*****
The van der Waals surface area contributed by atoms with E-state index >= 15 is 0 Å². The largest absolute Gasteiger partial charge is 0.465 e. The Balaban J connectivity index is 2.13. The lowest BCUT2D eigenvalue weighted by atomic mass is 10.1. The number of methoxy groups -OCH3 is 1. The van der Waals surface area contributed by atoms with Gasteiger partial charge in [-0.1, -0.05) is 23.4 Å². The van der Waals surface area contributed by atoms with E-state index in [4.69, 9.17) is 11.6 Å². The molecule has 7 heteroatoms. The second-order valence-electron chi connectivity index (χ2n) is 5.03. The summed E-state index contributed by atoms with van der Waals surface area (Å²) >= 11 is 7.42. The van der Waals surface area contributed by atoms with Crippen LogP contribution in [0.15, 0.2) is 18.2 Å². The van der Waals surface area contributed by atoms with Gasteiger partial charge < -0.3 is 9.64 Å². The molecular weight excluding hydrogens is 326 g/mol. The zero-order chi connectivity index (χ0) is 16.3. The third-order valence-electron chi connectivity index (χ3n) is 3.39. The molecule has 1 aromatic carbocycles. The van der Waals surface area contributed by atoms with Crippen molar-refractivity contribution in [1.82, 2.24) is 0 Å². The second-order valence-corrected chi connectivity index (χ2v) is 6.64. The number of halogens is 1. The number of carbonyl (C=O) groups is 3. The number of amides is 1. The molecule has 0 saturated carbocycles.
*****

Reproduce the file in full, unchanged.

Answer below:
The van der Waals surface area contributed by atoms with E-state index >= 15 is 0 Å². The largest absolute Gasteiger partial charge is 0.465 e. The Balaban J connectivity index is 2.13. The lowest BCUT2D eigenvalue weighted by atomic mass is 10.1. The number of methoxy groups -OCH3 is 1. The van der Waals surface area contributed by atoms with Gasteiger partial charge in [-0.1, -0.05) is 23.4 Å². The van der Waals surface area contributed by atoms with E-state index in [4.69, 9.17) is 11.6 Å². The molecule has 7 heteroatoms. The second-order valence-electron chi connectivity index (χ2n) is 5.03. The summed E-state index contributed by atoms with van der Waals surface area (Å²) >= 11 is 7.42. The van der Waals surface area contributed by atoms with Crippen LogP contribution in [0.15, 0.2) is 18.2 Å². The van der Waals surface area contributed by atoms with Gasteiger partial charge < -0.3 is 9.64 Å². The molecular weight excluding hydrogens is 326 g/mol. The zero-order chi connectivity index (χ0) is 16.3. The third-order valence-electron chi connectivity index (χ3n) is 3.39. The molecule has 1 aromatic carbocycles. The van der Waals surface area contributed by atoms with Crippen molar-refractivity contribution in [1.82, 2.24) is 0 Å². The second-order valence-corrected chi connectivity index (χ2v) is 6.64. The number of halogens is 1. The number of carbonyl (C=O) groups is 3. The number of amides is 1. The molecule has 0 saturated carbocycles.